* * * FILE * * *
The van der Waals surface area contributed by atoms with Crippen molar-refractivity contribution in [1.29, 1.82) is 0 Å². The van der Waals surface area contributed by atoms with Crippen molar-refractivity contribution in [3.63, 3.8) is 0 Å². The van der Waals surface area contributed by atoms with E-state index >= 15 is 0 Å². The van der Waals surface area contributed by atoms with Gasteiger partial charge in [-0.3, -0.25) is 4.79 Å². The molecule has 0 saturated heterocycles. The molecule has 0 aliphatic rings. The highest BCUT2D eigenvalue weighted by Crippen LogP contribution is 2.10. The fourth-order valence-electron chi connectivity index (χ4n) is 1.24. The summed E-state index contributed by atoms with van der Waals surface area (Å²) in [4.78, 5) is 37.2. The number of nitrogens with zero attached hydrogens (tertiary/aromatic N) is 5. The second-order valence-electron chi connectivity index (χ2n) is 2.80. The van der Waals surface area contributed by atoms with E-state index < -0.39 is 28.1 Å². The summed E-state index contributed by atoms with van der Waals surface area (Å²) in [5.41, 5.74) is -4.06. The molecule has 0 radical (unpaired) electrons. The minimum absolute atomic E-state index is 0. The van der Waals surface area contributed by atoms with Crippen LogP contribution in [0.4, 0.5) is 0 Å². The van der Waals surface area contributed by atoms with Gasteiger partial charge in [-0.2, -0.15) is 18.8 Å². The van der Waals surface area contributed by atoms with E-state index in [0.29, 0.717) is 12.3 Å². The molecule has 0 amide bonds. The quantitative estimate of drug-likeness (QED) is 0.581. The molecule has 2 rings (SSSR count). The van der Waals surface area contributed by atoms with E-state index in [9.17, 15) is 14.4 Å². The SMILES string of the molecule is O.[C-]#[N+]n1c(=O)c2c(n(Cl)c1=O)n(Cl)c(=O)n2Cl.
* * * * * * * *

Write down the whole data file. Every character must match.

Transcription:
The van der Waals surface area contributed by atoms with Crippen molar-refractivity contribution in [1.29, 1.82) is 0 Å². The van der Waals surface area contributed by atoms with Crippen molar-refractivity contribution in [3.63, 3.8) is 0 Å². The van der Waals surface area contributed by atoms with E-state index >= 15 is 0 Å². The van der Waals surface area contributed by atoms with Gasteiger partial charge in [-0.3, -0.25) is 4.79 Å². The molecule has 0 saturated heterocycles. The molecule has 0 aliphatic rings. The highest BCUT2D eigenvalue weighted by Crippen LogP contribution is 2.10. The fourth-order valence-electron chi connectivity index (χ4n) is 1.24. The summed E-state index contributed by atoms with van der Waals surface area (Å²) in [4.78, 5) is 37.2. The number of nitrogens with zero attached hydrogens (tertiary/aromatic N) is 5. The second-order valence-electron chi connectivity index (χ2n) is 2.80. The van der Waals surface area contributed by atoms with E-state index < -0.39 is 28.1 Å². The summed E-state index contributed by atoms with van der Waals surface area (Å²) in [5.41, 5.74) is -4.06. The molecule has 0 radical (unpaired) electrons. The minimum absolute atomic E-state index is 0. The van der Waals surface area contributed by atoms with Crippen LogP contribution in [0.4, 0.5) is 0 Å². The van der Waals surface area contributed by atoms with Gasteiger partial charge in [-0.2, -0.15) is 18.8 Å². The van der Waals surface area contributed by atoms with E-state index in [0.29, 0.717) is 12.3 Å². The molecule has 0 amide bonds. The quantitative estimate of drug-likeness (QED) is 0.581. The molecule has 2 rings (SSSR count). The van der Waals surface area contributed by atoms with E-state index in [9.17, 15) is 14.4 Å². The SMILES string of the molecule is O.[C-]#[N+]n1c(=O)c2c(n(Cl)c1=O)n(Cl)c(=O)n2Cl.